There are no traditional “quests” in Suikoden II, either. The closest thing that the game has to this element is an optional level where the main character meets two people who appeared in the first Suikoden game. Completing this level rewards the player not just with some items and money, but also with greater character development for two characters that the player had hopefully met during their first journey into the world of Suikoden. There are no “quest givers.” There are no exclamation points over the heads of the townsfolk, no request boards. No one asks you to gather twelve “greater tortoise shells,” or other such nonsense. People go about their daily lives, and for the most part, all they ask of you is to the end the ongoing war as quickly as possible. The MMO-style quest is simply a way for developers to engage a player with as little investment as possible; they rarely serve any kind of plot function, and even of they do, it feels contrived and manufactured. Suikoden II‘s game play-time is entirely comprised of plot advancement or character development, and often both simultaneously. This enhances the tension of the game’s plot, of course, but feels so much more rewarding to me as a player.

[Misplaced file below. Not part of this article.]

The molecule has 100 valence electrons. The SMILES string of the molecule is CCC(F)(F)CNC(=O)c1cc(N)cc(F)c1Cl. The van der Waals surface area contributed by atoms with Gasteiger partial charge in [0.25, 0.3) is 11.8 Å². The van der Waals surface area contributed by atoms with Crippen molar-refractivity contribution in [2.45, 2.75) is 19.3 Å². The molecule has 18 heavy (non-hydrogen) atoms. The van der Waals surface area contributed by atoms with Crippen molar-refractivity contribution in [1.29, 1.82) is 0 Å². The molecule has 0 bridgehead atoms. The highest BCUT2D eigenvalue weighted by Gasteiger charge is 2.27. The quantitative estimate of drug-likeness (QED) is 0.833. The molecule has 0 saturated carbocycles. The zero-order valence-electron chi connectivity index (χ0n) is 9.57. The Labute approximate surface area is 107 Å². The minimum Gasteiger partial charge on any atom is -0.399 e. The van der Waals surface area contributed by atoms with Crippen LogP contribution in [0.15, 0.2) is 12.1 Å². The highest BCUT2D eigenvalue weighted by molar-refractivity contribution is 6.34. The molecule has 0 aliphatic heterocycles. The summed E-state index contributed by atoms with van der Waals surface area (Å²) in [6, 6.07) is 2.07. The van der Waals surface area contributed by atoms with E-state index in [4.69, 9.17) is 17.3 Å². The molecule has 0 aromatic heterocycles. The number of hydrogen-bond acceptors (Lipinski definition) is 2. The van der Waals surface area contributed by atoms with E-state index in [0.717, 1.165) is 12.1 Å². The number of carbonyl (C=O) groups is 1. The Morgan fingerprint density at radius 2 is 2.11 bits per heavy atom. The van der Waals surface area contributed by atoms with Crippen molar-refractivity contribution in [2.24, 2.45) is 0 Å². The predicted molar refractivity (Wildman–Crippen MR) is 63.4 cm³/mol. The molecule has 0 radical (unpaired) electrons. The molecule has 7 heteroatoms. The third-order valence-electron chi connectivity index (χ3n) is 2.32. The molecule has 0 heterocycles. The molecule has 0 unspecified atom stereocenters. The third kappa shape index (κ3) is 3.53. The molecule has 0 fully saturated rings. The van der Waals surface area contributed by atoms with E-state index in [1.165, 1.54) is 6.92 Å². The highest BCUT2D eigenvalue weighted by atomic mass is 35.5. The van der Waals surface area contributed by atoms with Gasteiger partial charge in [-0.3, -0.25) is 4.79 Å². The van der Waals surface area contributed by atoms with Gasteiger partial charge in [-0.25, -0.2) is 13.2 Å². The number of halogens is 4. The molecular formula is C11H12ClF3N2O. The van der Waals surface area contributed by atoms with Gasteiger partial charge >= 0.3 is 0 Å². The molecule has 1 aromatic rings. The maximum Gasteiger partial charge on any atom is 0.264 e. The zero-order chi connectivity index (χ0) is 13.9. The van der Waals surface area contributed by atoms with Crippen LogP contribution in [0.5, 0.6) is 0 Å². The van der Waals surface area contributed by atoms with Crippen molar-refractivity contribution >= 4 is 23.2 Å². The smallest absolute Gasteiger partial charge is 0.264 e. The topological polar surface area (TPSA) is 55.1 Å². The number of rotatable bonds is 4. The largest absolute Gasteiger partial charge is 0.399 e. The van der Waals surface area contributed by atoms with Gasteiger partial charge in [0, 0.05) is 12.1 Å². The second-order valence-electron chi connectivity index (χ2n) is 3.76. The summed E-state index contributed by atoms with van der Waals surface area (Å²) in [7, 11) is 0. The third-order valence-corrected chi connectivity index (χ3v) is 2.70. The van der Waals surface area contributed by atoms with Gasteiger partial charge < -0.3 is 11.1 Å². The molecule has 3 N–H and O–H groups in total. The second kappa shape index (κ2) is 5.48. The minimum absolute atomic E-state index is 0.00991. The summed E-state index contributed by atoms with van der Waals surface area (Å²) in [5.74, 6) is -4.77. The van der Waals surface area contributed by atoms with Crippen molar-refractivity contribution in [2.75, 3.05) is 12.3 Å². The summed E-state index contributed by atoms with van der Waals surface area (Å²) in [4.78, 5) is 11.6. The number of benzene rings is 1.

And that is the best feeling of all, in the end. The game rewards you not with the visceral or subconscious rewards found in many modern titles, but with excellent characters that you grow to love, and a thought-provoking story that has stayed with me for fifteen years. These rewards prove that the game was made with the utmost respect for its player, and with the utmost artistry in the medium.
If you want to join an enthusiastic group of Suikoden fans, don’t hesitate to visit the Suikoden Revival Movement Facebook page